Brands are so much a part of our lives that we forget how much we depend on them. We use brands as shorthand to make our trips to the grocery store easier; we use brands to reassure us about our purchasing decisions; we even use brands to define ourselves in society.
A brand is a promise. A kept promise. With a brand, you set customer expectations. When someone buys your product or service, they count on those expectations to be fulfilled.
The components of your brand promise are based on:
Consistency of experience.
This is the absolute critical component in building a brand. Whether I go into a McDonald’s in Boise or Beijing, I expect my french fries to taste the same, and I expect to see those golden arches.
At the most basic level, to build a brand you must develop a strong brand image. You know you are in a Starbucks even if you don’t see the name over the door. Consistent look-and-feel extends to your logo, colors, typefaces, decor, employee clothing, and more.
It’s not enough to deliver a consistent experience to your customer. The experience must also be of a certain level of quality. McDonald’s french fries don’t have to be the best french fries in the world, but they have to be good french fries and they have to be fresh every time.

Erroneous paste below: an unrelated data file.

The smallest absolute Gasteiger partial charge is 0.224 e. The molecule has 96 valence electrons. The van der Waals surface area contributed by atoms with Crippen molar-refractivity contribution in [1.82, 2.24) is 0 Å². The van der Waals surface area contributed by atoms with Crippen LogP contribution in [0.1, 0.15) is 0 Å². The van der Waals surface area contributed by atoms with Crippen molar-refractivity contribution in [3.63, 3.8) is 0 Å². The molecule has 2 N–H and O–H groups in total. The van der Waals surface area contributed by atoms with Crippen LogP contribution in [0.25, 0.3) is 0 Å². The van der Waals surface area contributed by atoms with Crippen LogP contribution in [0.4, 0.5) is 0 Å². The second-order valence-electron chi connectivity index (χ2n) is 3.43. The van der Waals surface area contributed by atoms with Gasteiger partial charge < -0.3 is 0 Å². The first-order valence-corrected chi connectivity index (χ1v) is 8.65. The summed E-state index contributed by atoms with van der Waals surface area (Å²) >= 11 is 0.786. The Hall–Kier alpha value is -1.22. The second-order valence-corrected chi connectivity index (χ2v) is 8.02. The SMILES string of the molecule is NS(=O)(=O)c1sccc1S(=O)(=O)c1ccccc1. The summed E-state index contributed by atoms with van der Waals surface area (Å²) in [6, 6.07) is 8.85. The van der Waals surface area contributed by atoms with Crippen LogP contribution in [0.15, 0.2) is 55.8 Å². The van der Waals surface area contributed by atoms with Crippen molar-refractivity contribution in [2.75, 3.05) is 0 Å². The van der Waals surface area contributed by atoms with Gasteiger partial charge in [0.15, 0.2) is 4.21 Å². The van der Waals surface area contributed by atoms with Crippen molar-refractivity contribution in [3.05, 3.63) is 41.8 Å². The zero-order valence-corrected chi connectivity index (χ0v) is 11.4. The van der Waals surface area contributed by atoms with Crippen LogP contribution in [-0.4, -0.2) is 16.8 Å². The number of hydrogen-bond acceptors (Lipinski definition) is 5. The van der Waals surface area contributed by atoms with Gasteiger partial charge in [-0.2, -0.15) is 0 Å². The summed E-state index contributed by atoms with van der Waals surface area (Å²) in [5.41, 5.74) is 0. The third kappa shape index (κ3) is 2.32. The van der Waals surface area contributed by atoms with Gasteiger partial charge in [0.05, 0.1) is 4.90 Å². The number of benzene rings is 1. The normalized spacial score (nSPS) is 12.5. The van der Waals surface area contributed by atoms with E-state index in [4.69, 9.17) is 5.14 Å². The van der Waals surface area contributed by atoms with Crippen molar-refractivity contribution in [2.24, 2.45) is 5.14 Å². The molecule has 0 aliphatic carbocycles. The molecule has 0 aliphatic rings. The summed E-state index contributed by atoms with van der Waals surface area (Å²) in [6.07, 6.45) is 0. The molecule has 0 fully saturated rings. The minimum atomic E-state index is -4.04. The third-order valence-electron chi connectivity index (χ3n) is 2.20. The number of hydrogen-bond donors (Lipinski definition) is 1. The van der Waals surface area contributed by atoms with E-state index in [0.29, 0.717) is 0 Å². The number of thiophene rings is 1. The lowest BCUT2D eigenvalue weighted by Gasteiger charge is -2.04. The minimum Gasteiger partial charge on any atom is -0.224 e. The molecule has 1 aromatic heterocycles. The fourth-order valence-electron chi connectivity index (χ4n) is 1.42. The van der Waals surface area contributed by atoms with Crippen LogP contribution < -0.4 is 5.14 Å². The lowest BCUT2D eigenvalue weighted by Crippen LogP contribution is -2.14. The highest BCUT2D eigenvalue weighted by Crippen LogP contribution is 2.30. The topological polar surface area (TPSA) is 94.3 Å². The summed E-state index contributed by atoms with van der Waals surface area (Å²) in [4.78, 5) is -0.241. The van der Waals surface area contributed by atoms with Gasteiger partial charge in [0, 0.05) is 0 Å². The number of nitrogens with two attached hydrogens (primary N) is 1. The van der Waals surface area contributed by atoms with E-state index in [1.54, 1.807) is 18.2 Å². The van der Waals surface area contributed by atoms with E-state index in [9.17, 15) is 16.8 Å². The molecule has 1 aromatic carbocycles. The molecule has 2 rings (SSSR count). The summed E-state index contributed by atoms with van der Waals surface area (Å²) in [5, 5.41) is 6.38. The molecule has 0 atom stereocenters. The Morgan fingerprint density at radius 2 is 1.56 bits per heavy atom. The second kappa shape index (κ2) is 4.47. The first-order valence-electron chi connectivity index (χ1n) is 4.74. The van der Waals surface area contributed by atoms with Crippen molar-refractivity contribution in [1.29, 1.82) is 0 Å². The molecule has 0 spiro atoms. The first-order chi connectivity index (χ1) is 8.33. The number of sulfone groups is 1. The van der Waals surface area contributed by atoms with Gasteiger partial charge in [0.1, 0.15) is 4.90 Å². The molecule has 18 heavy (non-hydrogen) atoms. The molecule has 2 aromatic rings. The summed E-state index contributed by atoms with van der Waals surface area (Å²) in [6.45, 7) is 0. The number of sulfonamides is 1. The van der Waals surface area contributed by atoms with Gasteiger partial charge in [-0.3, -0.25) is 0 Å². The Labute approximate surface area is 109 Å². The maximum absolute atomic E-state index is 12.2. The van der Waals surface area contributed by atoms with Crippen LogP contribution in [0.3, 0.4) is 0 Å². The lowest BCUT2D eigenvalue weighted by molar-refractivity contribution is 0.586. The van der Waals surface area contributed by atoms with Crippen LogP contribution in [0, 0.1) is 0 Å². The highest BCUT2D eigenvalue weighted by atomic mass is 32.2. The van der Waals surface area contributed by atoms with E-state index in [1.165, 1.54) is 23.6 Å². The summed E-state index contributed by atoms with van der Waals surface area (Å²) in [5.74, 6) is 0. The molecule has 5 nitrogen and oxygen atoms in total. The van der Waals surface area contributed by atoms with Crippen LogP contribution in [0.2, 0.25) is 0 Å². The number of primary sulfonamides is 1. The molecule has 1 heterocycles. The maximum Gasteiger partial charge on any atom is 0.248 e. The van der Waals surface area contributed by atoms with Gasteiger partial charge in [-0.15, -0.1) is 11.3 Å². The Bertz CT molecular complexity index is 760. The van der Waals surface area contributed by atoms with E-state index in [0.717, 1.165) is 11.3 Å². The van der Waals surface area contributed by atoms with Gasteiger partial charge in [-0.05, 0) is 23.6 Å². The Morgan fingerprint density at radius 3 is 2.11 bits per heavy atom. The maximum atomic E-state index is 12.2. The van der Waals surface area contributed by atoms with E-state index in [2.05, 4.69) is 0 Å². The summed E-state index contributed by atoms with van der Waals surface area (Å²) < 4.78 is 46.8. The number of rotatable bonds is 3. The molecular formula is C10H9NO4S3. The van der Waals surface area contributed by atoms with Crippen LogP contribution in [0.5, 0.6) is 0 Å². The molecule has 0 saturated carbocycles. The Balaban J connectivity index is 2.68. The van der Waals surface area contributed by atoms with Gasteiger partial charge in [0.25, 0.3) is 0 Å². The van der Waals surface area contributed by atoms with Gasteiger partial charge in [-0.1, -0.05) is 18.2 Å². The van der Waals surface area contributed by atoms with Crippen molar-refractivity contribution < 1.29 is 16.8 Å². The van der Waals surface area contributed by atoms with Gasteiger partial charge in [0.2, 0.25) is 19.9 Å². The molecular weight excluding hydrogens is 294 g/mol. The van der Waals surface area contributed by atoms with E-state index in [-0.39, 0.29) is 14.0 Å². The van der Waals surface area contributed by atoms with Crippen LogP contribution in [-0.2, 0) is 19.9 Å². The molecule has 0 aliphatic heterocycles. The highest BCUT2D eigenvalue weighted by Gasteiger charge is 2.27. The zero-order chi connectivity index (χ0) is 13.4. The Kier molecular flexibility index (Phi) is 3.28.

Distinct competitive position.
A brand must stand for something and differentiate you from the competition. Three strong brands of superstores have very different competitive positions: Wal-Mart, low prices; Target, hip discount. These positions make it easy for a consumer to choose the brand that suits them.
To remember your brand, customers must hear it or see it over and over. Of course, building brand awareness takes money, and that’s a challenge if you are a small company. The key is to clearly and narrowly define your target market. Then, make sure those potential customers see you many times by repeatedly advertising in the same publications and attending the same networking events.